Previously, getting a good exposure while light painting was a function of luck, experience, and trial and error.  Now, with the Olympus OM-D E-M5, we have a tool that can greatly shorten the learning curve and help you get the best exposure the first time.  🙂

By the way, if you’d like more about the nuts and bolts of these features (and Much more), take a look at Gary Friedman’s comprehensive new book about the Olympus OM-D E-M1, available in just a few days at The Friedman Archives, www.friedmanarchives.com

Images from the Olympus PEN E-PL1

I’ve had the little Olympus PEN E-PL1 for just over two weeks now and thought I would share some sample images.

I’m enjoying the camera a lot but find I REALLY need a viewfinder when shooting outdoors in bright light – the screen just isn’t bright enough, plus since I don’t wear glasses (and I need to) I have a hard time telling if it’s in focus or not.

What I love about the camera is that it takes high quality images up to a reasonable ISO of about 800 and still okay for some applications above that. As a habitual “tinkerer”, I also really appreciate the deep menu system that allows a high level of customizability. Lastly, at current prices – I’ve seen body only for $150 online – I think this camera is a steal, especially if you’re a micro four thirds (m43) user and can share lenses with another m43 camera. (Like the Olympus OM-D E-M5 whenever it finally gets here!)

These images were all taken with the Olympus PEN E-PL1 using the 14-42mm kit lens. They were shot at various ISO’s and some have had some processing done.

This black and white was done in Nik Silver Efex Pro.

The following two images were done with “Light Painting” … darkened room, 10 second exposure, and lighting with a flashlight.

Learning the Olympus System

Ever since ordering the Olympus OM-D E-M5 over a month ago, I’ve been waiting rather impatiently for it to ship. Unfortunately, that probably won’t be for another couple of weeks.

So in the meantime, I decided to get an Olympus PEN E-PL1 ($289 on Amazon w/lens) and begin to get familiar with Olympus’ menu system and general camera functions. In reading about both cameras, it appeared that they had similar menu setups and would make for an easy transition to the E-M5.

I’m thoroughly enjoying the E-PL1 and have been pleasantly surprised at the quality of images that can be coaxed from this little “PEN”. These images reflect a few of my favorites, so far, and have various amounts of post processing applied, from just a crop to some fairly aggressive black and white work.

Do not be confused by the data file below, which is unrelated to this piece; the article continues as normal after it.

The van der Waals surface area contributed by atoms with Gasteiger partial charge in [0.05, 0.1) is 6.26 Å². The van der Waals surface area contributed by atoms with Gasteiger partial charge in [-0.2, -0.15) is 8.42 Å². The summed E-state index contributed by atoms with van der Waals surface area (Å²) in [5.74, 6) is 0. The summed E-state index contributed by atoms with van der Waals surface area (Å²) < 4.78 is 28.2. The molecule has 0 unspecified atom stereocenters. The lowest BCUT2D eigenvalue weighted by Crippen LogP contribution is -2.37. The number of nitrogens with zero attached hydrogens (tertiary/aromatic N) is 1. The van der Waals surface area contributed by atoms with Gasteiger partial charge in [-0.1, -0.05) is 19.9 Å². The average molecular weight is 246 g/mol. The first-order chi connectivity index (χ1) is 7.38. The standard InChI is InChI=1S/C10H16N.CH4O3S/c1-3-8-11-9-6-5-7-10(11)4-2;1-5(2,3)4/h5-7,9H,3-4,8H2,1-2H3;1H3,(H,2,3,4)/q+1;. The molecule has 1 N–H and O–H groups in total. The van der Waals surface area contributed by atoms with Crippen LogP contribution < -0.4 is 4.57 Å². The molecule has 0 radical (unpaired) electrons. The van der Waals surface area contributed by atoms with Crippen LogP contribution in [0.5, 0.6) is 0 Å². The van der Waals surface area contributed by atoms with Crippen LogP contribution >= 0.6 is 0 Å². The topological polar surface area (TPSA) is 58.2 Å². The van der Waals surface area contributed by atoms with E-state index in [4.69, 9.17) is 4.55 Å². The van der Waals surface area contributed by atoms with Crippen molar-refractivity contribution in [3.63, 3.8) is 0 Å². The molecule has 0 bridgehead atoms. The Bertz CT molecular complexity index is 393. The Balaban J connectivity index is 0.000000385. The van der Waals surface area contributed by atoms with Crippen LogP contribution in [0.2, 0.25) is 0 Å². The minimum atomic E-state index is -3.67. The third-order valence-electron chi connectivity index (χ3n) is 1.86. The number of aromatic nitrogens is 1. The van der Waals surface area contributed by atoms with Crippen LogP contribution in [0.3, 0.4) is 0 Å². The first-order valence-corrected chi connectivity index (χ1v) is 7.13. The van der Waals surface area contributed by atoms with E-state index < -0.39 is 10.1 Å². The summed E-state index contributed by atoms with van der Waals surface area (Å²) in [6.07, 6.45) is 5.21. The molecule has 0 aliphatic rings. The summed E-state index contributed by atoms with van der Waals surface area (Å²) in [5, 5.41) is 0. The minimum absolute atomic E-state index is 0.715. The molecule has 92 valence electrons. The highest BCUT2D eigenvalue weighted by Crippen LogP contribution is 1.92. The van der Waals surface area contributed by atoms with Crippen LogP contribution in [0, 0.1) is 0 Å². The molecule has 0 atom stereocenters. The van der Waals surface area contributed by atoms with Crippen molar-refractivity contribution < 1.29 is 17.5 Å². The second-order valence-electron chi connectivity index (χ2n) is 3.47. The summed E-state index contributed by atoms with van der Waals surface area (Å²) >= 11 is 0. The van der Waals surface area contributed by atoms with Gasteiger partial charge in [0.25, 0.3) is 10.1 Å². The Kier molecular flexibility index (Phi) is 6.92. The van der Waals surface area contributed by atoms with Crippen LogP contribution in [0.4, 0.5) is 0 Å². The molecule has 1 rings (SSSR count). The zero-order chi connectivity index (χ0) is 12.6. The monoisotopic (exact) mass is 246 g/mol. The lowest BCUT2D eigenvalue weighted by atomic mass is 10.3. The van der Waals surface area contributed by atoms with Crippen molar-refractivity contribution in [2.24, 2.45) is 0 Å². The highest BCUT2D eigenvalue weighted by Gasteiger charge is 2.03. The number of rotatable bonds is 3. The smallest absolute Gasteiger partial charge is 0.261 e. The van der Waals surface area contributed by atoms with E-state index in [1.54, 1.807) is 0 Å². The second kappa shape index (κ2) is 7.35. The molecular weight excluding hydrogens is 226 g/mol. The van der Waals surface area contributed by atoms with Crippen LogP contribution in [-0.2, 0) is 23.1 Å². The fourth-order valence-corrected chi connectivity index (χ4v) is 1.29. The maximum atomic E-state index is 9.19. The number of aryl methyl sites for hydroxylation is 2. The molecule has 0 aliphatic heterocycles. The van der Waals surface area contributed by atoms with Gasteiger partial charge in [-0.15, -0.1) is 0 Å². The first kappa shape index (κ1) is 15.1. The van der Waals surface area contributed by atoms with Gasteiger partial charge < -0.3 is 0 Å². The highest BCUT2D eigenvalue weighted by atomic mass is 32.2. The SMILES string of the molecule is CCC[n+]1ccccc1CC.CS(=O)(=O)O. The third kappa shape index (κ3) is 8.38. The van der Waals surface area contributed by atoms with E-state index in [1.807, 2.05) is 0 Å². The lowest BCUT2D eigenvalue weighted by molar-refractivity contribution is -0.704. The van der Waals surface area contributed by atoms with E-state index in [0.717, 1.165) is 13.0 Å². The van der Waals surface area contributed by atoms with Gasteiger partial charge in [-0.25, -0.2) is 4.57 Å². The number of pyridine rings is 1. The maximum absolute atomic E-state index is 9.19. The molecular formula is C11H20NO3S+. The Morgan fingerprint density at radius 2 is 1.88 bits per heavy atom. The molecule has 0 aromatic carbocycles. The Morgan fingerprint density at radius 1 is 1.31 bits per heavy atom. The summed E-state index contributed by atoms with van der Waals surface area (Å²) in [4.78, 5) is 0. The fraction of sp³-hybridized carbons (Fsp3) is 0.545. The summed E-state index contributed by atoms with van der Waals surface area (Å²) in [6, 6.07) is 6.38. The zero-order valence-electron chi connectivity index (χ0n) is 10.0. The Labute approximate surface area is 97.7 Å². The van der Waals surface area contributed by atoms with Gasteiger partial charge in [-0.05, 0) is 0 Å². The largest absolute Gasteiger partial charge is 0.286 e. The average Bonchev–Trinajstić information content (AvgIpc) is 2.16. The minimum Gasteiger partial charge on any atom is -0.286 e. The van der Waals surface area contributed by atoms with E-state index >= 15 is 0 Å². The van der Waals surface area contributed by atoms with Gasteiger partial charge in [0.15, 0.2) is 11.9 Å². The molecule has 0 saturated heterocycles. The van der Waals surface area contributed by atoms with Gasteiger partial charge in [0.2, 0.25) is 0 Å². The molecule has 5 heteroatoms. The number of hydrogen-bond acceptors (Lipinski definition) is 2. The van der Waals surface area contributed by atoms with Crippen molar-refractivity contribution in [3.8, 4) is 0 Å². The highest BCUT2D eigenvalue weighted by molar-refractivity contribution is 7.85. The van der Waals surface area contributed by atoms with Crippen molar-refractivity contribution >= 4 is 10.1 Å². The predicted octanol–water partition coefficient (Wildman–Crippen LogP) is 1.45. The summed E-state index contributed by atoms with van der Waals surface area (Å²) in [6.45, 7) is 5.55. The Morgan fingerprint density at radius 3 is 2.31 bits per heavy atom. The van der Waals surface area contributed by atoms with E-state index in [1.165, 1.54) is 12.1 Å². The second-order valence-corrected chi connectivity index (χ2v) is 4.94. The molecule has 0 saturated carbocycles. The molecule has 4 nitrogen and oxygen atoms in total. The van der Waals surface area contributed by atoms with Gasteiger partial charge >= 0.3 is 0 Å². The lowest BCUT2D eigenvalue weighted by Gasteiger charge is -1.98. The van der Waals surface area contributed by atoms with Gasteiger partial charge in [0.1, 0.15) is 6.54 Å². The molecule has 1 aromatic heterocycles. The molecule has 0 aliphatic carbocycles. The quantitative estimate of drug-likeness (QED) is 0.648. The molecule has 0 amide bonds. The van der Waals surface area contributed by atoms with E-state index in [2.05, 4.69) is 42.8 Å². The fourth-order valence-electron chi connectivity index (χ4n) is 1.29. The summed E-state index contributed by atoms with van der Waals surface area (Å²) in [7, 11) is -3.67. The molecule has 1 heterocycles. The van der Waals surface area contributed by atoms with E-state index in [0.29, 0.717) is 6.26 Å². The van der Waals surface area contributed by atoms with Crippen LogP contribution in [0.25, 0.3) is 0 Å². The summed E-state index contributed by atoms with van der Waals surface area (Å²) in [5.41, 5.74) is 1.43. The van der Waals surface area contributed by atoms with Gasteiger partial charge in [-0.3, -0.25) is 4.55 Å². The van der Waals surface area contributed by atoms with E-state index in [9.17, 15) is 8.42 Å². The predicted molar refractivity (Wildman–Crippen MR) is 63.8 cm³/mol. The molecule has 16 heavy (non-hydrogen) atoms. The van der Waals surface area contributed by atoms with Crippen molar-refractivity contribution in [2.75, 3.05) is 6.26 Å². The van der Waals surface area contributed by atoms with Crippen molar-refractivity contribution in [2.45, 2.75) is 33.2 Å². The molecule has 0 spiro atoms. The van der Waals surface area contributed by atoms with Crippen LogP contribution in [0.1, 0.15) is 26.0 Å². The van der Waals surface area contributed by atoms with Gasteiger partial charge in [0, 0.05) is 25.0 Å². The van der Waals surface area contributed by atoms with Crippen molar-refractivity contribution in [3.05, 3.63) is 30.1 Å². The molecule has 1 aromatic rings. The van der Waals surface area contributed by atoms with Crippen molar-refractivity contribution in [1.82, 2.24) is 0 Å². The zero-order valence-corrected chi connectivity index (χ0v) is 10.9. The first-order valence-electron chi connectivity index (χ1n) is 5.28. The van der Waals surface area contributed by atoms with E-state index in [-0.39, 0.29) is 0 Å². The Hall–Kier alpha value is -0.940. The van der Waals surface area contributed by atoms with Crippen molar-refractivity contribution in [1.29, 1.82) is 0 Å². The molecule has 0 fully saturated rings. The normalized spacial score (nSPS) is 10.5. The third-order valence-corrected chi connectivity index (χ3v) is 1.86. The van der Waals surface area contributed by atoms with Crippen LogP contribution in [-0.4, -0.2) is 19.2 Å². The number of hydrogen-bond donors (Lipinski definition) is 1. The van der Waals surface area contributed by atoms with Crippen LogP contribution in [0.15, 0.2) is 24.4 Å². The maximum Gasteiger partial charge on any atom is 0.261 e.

All images are from the Olympus PEN E-PL1 with the 14-42mm kit lens.

ISO 1000, f/5.3, 1/40s, 37mm

ISO 200, f/8, 10 seconds, 42mm (light painting)

ISO 200, f/8, 1/1250s, 39mm, B&W processing in Nik Silver Efex Pro

ISO 200, f/5.6, 1/1500s, 42mm, cropped only

ISO 200, f/8, 10 seconds, 42mm, (light painting)

Light Painting with an Olympus PEN

Light Painting – Beretta Px4 Storm Pistol

This was another “light painting” session, this time with the Olympus E-PL1.

This is really very easy to do. I set up in a darkened room with the camera on a tripod, set manually at f/8 and 10 seconds, with the drive mode in 2 second timer. Focus was achieved with the flashlight full on and then switched to manual focus. After shutter release and the 2 second timer expired, I illuminated the subject with the flashlight, moving it around and also pointing from different directions to reduce harsh shadows.

I’m thoroughly enjoying the Olympus PEN E-PL1. With care, the image quality is very good, and sharpness is excellent even with the 14-42mm kit lens.

This image was taken in RAW, then processed and tweaked in Lightroom 4 and Nik Viveza

Light Painting with the Fujifilm X100

You’ve seen many examples of “light painting” around the web. However, I think the best I’ve seen was by Dave Black. He also wrote a great article about techniques he uses when doing this, and you can find it on the Nikon website.
What is involved with light painting is using a hand-held light source, commonly a flashlight, but it could be about anything. Essentially, you use a long exposure and then selectively light your subject with the flashlight to attain the effect you are looking for. It’s a bit of trial and error, since your metering system is mostly useless and may, therefore, take several exposures before you get a satisfactory result.
For this image of “boots”, I set up in a darkened room with my X100 on a tripod. Then, with the lights on, I set the focus and made sure it was in manual focus for the shot. Finally, with the lights off, I achieved this result with a 5 second exposure at f/8.
What’s really fun is to take a look at the RIT (Rochester Institute Technology) annual Big Shot! They’ve been doing this for quite a few years, and had over 1,000 people helping with the lighting on last year’s project. This way, they are able to add lighting to an impossibly large area for their photograph. It’s really amazing so check it out! ☺

Fujifilm FinePix X100
Lightroom 4 (beta)